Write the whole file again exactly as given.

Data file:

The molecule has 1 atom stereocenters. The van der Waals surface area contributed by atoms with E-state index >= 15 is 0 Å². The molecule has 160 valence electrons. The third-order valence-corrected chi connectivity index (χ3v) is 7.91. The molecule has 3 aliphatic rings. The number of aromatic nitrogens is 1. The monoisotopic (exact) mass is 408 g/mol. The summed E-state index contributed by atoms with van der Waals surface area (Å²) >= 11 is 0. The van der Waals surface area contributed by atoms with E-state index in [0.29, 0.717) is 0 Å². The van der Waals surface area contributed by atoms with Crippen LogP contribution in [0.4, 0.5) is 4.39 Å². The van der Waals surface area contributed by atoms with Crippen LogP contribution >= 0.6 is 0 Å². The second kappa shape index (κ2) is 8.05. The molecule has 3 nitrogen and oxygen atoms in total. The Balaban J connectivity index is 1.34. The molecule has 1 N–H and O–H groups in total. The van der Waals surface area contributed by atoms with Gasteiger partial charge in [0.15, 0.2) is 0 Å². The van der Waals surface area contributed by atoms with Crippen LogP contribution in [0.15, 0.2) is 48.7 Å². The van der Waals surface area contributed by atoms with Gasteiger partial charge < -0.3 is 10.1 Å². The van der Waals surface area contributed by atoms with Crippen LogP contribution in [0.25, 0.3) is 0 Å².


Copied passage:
The molecule has 1 atom stereocenters. The van der Waals surface area contributed by atoms with E-state index >= 15 is 0 Å². The molecule has 160 valence electrons. The third-order valence-corrected chi connectivity index (χ3v) is 7.91. The molecule has 3 aliphatic rings. The number of aromatic nitrogens is 1. The monoisotopic (exact) mass is 408 g/mol. The summed E-state index contributed by atoms with van der Waals surface area (Å²) >= 11 is 0. The van der Waals surface area contributed by atoms with E-state index in [0.29, 0.717) is 0 Å². The van der Waals surface area contributed by atoms with Crippen LogP contribution in [0.4, 0.5) is 4.39 Å². The van der Waals surface area contributed by atoms with Crippen LogP contribution >= 0.6 is 0 Å². The second kappa shape index (κ2) is 8.05. The molecule has 3 nitrogen and oxygen atoms in total. The Balaban J connectivity index is 1.34. The molecule has 1 N–H and O–H groups in total. The van der Waals surface area contributed by atoms with Gasteiger partial charge in [0.15, 0.2) is 0 Å². The van der Waals surface area contributed by atoms with Crippen LogP contribution in [0.15, 0.2) is 48.7 Å². The van der Waals surface area contributed by atoms with Gasteiger partial charge < -0.3 is 10.1 Å². The van der Waals surface area contributed by atoms with Crippen LogP contribution in [0.25, 0.3) is 0 Å².